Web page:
Investing in Lab Analysis
By Jack Legg
It Can Either Nip Problems in the Bud or Give Peace of Mind
By Jack Legg
August 2015 — Submitting samples for analysis can often be overlooked with the usual day-to-day demands of a greenhouse operation. However, proactive monitoring of greenhouse resources is a far smaller sacrifice than could be required if plant health declines and diagnostic testing is needed to determine the nutritional imbalance, not to mention the loss of a crop.
It is a small price to pay to ensure that nutrition does not cause less-than-optimum plant growth. If problems are detected and corrected before impacting the crop, the value is evident. And if everything goes well and the test is simply confirming sound management, it offers peace of mind.
As well, different crops have different demands for nutrients, which can be balanced based on analytical results.
Routine sampling of raw water, nutrient solutions and re-circulated solutions is important. Handheld meters can give a quick glimpse of water pH and EC, but may not be as accurate as laboratory testing. Other nutritional constituents are routinely analyzed in the lab, but are not measured by meters.
Raw water: No matter the source, whether municipal, or untreated from a well or pond, it is possible to have variability in mineral concentrations, especially with seasonal influences.
Water pH, EC, bicarbonates and nutrients can fluctuate and can be accounted for by adding the appropriate ingredient(s) in the tank mix to balance.
Seasonal water testing is suggested, but at the very least a sample should be collected and analyzed before each growing season or crop. When collecting samples, let the water run for a few minutes before taking the sample, and package it in a plastic bottle supplied by the laboratory.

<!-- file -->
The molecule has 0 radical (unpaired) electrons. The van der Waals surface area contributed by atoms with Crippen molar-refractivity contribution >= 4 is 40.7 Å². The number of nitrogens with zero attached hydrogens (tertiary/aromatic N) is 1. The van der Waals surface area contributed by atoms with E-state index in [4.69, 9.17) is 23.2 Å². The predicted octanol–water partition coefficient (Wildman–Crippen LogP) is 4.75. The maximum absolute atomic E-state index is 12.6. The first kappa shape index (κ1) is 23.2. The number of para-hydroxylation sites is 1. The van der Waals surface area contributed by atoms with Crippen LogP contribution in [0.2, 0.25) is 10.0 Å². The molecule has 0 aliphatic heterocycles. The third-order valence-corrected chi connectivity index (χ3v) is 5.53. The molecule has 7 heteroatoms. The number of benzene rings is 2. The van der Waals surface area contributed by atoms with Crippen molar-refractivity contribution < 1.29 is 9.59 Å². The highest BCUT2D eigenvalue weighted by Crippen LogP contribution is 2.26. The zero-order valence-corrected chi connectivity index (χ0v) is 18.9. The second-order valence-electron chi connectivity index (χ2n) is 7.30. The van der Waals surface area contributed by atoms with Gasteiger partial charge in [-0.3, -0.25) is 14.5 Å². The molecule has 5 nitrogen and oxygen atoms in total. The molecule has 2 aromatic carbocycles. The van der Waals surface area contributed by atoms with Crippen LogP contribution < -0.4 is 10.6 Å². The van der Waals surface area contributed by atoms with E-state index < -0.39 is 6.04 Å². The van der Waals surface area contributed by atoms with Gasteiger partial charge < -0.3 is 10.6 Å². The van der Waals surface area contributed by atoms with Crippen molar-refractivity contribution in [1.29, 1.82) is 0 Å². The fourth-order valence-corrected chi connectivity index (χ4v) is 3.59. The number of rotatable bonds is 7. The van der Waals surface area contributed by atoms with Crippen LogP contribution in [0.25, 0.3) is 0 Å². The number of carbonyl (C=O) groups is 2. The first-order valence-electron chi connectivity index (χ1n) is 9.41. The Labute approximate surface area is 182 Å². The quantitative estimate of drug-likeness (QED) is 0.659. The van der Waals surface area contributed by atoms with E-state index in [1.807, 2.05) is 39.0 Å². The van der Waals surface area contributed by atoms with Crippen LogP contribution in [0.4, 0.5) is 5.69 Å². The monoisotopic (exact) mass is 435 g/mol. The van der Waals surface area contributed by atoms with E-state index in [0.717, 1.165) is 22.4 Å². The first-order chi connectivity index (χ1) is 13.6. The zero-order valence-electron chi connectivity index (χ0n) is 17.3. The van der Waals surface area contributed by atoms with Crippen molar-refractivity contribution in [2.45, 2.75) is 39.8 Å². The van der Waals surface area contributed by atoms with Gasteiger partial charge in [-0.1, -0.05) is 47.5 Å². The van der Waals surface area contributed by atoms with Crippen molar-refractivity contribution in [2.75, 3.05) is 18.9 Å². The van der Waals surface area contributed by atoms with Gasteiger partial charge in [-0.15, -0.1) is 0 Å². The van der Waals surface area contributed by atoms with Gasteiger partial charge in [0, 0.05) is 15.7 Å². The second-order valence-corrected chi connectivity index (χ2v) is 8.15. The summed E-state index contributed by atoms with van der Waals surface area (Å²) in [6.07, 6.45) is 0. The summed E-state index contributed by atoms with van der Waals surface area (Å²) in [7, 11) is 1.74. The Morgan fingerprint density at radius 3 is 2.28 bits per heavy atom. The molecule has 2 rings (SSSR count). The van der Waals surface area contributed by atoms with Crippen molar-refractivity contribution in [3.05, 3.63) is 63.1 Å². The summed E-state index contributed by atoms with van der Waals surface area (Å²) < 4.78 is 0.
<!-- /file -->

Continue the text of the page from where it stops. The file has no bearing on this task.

Nutrient solutions: Confirming the nutrient concentrations, pH and EC in a solution with a laboratory test ensures the tank mix is prepared accurately. It can also diagnose any potential mechanical problems, such as a clogged injector.
Matching the analysis of the nutrient solution to the nutritional demands of the crop will keep the maturation of the crop running smoothly.
Many laboratories present test results alongside a “standardized analysis,” which converts the tests to an expected value if EC were at a set level, which eases comparison of results over time.
Re-circ water – When re-circulating solutions are used, it is important to have it tested so that detrimental components are not excessive.
Chloride and sodium are examples that can accumulate over time and need to be monitored.
Media: A media test should be performed before planting, as some products may require leaching to lower any high level components. Testing by saturated paste will measure background nutrient levels, pH and EC. As well, the pH will influence nutrient availability, or the efficiency of nutrient solutions, and should be adjusted before planting.
Plant tissue: Testing tissue for nutrient levels is often a valuable diagnostic tool when crops appear symptomatic or less robust than expected. However, when used as a monitoring tool, deficiencies may be identified and rectified before symptoms appear. It is important to submit a large enough sample, so that it is representative of the whole crop and provides sufficient material to perform the tests.
Disease diagnostics: The submission of symptomatic tissue, and any notes on development of the symptoms, allow for the plant pathologist to best determine which test to confirm or diagnose a suspected infection.
Jack Legg is the branch manager of SGS Agri-Food Laboratories in Guelph, and also serves as the staff agronomist.www.agtest.com.